Owner operators' tax write-offs are based on 1099-NECs, which they receive from their customers for each transaction exceeding $600 at the end of the year. They then fill in Schedule C for per diem expenses and Schedule SE for self-employment taxes. All these forms should be submitted along with Form 1040 to file an annual income tax return.

Requirements for Claiming Tax Deductions as a Truck Driver

Common Tax Deductions for Truck Drivers

Deductible expenses for truck drivers include a long list of running costs, and to claim them you have to submit to the IRS a record of the expense, including receipts and other supporting documentation.

Truck Driving Education

It is very important for truck drivers to constantly improve their professional skills by adding endorsements. If you are going to attend a truck driving school to get a CDL, you can deduct the cost of tuition and manuals from your taxes. Note that if you are getting a degree in, say, medicine or law, you cannot count on tax deduction, because it is not related to truck driving.

Vehicle Expenses

Tax breaks for truck drivers are mainly associated with fuel, repairs, maintenance and equipment depreciation expenses. This is true only for vehicles used for trucking business.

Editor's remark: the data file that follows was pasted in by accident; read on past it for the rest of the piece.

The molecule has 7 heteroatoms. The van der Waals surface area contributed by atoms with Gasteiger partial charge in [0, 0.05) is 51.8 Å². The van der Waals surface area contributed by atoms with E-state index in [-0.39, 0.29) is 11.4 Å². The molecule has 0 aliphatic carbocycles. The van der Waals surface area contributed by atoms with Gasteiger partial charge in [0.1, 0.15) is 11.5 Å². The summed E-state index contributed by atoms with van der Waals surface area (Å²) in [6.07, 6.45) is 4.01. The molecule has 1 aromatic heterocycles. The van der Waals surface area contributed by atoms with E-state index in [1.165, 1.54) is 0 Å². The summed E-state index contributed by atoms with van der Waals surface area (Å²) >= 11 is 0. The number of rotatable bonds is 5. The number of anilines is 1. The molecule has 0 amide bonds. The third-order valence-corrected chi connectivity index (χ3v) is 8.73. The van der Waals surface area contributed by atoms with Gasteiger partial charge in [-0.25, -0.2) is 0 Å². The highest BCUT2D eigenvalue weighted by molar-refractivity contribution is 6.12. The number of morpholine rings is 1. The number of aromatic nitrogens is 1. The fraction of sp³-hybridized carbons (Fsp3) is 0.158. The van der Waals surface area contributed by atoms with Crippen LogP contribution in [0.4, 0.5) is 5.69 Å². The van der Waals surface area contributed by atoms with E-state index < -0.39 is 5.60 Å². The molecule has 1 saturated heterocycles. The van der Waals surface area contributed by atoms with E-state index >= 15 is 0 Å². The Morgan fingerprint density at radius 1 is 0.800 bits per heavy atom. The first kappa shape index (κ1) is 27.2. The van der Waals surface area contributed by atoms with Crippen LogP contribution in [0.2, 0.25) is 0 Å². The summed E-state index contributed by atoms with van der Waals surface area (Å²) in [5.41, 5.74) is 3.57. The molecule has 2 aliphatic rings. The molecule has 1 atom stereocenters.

Owner operators in the U.S. submit quarterly IFTA reports, and when the time to pay taxes comes, drivers can also deduct fuel costs. However, the taxpayer should retain some documents as evidence in the form of a receipt or invoice.

If you need to buy tires or bungee cords, or to have a truck washed after a long haul, you can deduct 100% of the costs.

Depreciation expenses can be deducted in two ways.

  • Straight-line depreciation is spread evenly over several tax years.
  • Accelerated depreciation implies the gradual decrease of equipment’s value and an appropriate deduction rate.

Additional owner operator tax write-offs include licenses and permits, rental expenses and truck lease payments if you use truck leasing to expand your over the road fleet.

Tax Deductions for Truck Drivers List: Vehicle Expenses

Travel Expenses

To apply for a mileage deduction, keep mileage logs that include the date, location and purpose of the trip, and the total miles driven. There is normally no need to submit the log to the IRS — they are only interested in the odometer readings at the start and the end of each year. Remember to submit the odometer readings if you recently bought a new truck.